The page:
These are essentially small rocky bodies – thought to measure up to 1-2 meters (3.3 to 6.6 feet) in diameter – that are temporarily gravity bonded to the Earth-Moon system. This population of objects also includes transiently caught flybys (TCFs), asteroids that fly over the earth and make at least one revolution of the planet before they escape from orbit and invade our atmosphere.

As Dr. Jedicke explained in a recent statement Science Daily news version, these features make mini-moons particularly difficult to observe:

"Mini-moons are small and move much faster over the sky than most asteroid surveys can detect: only one minimon has been discovered in orbit around the earth, the relatively large object with the designation 2006 RH120, of a few meters in diameter. "

This object, which measured several meters in diameter, was discovered in 2006 by the Catalina Sky Survey (CSS), a NASA-funded project supported by the Near Earth Object Observation Program (NEOO) dedicated to discovering and tracking from Near-Earth. Asteroids (NEA & # 39; s). Despite improvements over the last decade in ground-based telescopes and detectors, no other TCOs have been detected since.

Artist rendering of the LSST observatory (foreground) on top of Cerro Pachón in Chile. Credit: large project bureau for Telescope synoptic survey.

After reviewing the last ten years of mini-moon research, Jedicke and colleagues concluded that existing technology is only able to detect these small, fast-moving objects by chance. This is likely to change, according to Jedicke and his colleagues, thanks to the arrival of the Large Synoptic Survey Telescope (LSST), a wide-field telescope currently under construction in Chile.

Once completed, the LSST will spend the decade investigating the mysteries of dark matter and dark energy, detecting transient events (eg Nova, supernova, gamma ray bursts, gravitational illuminations, etc.), Mapping the structure of the Milky Way and mapping small objects in the solar system. Using advanced optics and data processing techniques, the LSST is expected to increase the number of cataloged NEAs and Kuiper Belt Objects (KBOs) by a factor of 10-100.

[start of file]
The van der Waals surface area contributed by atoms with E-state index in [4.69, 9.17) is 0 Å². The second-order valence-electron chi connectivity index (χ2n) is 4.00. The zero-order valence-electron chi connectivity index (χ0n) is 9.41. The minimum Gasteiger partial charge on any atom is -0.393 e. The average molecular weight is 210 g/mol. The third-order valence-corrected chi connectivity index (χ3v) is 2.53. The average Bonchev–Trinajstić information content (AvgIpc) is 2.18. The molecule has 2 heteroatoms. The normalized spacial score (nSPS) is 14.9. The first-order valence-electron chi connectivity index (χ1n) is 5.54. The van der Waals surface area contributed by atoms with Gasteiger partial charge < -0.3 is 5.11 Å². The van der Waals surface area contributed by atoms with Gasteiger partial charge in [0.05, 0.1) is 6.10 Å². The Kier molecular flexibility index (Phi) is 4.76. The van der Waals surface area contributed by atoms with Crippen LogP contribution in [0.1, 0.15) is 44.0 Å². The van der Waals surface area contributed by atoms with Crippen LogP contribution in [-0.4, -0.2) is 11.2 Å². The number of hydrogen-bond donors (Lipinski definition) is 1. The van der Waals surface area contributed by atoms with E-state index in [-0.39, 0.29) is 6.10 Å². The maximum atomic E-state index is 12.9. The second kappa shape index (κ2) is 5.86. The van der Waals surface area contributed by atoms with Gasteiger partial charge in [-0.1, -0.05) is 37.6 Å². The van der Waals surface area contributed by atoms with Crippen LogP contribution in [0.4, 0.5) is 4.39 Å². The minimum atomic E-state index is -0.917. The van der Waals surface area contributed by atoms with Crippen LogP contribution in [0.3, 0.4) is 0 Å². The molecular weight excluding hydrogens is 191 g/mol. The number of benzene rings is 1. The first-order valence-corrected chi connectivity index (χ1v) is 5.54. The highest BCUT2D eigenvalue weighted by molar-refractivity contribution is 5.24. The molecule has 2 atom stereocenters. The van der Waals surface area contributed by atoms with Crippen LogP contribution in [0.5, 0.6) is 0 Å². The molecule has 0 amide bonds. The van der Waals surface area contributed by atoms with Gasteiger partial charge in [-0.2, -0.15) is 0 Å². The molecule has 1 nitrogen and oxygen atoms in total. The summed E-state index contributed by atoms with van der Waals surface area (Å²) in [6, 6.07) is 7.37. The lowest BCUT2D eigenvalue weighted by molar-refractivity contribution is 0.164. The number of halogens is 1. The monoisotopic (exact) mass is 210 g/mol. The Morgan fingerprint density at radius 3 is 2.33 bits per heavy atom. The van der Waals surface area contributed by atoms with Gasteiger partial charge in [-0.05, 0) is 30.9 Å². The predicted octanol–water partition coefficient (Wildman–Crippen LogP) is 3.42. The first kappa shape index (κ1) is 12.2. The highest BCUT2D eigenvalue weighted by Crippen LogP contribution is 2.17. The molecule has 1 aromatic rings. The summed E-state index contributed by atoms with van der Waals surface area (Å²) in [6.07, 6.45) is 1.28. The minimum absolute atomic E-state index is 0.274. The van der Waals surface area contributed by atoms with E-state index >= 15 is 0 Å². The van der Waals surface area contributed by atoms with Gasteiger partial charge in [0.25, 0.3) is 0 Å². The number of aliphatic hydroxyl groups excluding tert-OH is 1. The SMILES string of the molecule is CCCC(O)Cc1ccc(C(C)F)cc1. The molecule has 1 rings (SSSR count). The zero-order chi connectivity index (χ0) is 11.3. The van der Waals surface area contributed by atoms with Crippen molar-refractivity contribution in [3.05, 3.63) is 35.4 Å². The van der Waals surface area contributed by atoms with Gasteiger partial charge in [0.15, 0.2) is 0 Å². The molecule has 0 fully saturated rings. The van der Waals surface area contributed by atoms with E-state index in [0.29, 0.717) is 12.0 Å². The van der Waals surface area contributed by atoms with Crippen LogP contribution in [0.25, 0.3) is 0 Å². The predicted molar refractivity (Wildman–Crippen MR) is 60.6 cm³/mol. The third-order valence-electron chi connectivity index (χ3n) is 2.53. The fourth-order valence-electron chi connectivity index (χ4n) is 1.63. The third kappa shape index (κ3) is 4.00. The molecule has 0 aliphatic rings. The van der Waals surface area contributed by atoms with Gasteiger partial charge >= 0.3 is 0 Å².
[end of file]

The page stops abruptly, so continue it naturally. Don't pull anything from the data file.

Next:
But as they point out in their study, the LSST will also be able to verify the existence of TCO & # 39; s and track their paths around our planet, which could result in exciting scientific and commercial opportunities. As Dr. Jedicke indicated:

"Mini moons can offer interesting scientific and technological test fields in the near space, and these asteroids are brought to earth from the asteroid belt between Mars and Jupiter through gravitational interactions with the sun and planets in our solar system." The challenge lies in finding these small objects, despite their proximity. "

Time-lapse photo of the sky above the LSST construction site in Chile. Credit: LSST

When it is finished in a few years, it is hoped that the LSST will confirm the existence of mini-moons and will follow their orbit around the earth. This will be possible thanks to the primary mirror of the telescope (measuring 8.4 meters (27 feet) wide) and its 3200 megapixel camera – which has a huge field of view. As Jedicke has explained, the telescope will be able to cover the entire night sky more than once a week and collect light from vague objects.

With the ability to detect and trace these small, fast objects, cheap missions might be possible for mini-moons, which would be a blessing for researchers who want to know more about asteroids in our solar system. As Dr. Mikael Granvik – a researcher from the Luleå University of Technology, the University of Helsinki, and a co-author on the paper – indicated:

"At the moment we do not fully understand what asteroids are, and missions usually return only small amounts of material to Earth." Meteorites provide an indirect way to analyze asteroids, but the Earth's atmosphere destroys weak materials when they pass through. Mini-moons are perfect targets. to bring back significant pieces of asteroids material, shielded by a spacecraft, which can then be studied in detail back on Earth. "

As Jedicke notes, the ability to perform low-cost missions to objects that share Earth's orbit will also be of interest to the nascent asteroid mining industry. They also offer the opportunity to increase the presence of humanity in space.

"As soon as we start finding mini-moons at a faster pace, they will be perfect targets for satellite missions," he said. "We can launch short and therefore cheaper missions, use them as test fields for larger space missions and provide an opportunity for the beginning asteroid mining industry to test their technology … I hope people will one day be able to pull the solar system around the planets , asteroids to explore and comets – and I see mini-moons as the first stepping stones of that journey. "

Read more: Science Daily, Frontiers in Astronomy and Space Sciences



Matt Williams is the guide to space of the curator of the universe. He is also a freelance writer, a science fiction author and a Taekwon-Do instructor. He lives with his family on Vancouver Island in beautiful British Columbia.


Source link